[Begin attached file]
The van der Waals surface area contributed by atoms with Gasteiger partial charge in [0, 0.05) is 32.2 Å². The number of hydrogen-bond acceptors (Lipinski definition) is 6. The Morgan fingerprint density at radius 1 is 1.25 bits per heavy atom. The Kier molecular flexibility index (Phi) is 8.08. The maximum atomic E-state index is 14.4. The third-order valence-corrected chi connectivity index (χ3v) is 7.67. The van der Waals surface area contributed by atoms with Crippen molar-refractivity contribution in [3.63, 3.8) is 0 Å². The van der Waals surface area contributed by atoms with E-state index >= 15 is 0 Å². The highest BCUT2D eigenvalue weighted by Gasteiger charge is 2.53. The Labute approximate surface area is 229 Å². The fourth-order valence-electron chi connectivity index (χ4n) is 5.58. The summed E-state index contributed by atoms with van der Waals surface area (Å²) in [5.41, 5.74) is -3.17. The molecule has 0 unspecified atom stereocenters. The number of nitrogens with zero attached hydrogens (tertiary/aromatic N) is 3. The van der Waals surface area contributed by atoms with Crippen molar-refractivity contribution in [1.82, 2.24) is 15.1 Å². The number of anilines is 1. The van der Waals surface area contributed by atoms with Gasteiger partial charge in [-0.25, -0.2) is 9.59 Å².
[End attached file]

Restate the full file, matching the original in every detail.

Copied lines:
The van der Waals surface area contributed by atoms with Gasteiger partial charge in [0, 0.05) is 32.2 Å². The number of hydrogen-bond acceptors (Lipinski definition) is 6. The Morgan fingerprint density at radius 1 is 1.25 bits per heavy atom. The Kier molecular flexibility index (Phi) is 8.08. The maximum atomic E-state index is 14.4. The third-order valence-corrected chi connectivity index (χ3v) is 7.67. The van der Waals surface area contributed by atoms with Crippen molar-refractivity contribution in [3.63, 3.8) is 0 Å². The van der Waals surface area contributed by atoms with E-state index >= 15 is 0 Å². The highest BCUT2D eigenvalue weighted by Gasteiger charge is 2.53. The Labute approximate surface area is 229 Å². The fourth-order valence-electron chi connectivity index (χ4n) is 5.58. The summed E-state index contributed by atoms with van der Waals surface area (Å²) in [5.41, 5.74) is -3.17. The molecule has 0 unspecified atom stereocenters. The number of nitrogens with zero attached hydrogens (tertiary/aromatic N) is 3. The van der Waals surface area contributed by atoms with Crippen molar-refractivity contribution in [1.82, 2.24) is 15.1 Å². The number of anilines is 1. The van der Waals surface area contributed by atoms with Gasteiger partial charge in [-0.25, -0.2) is 9.59 Å².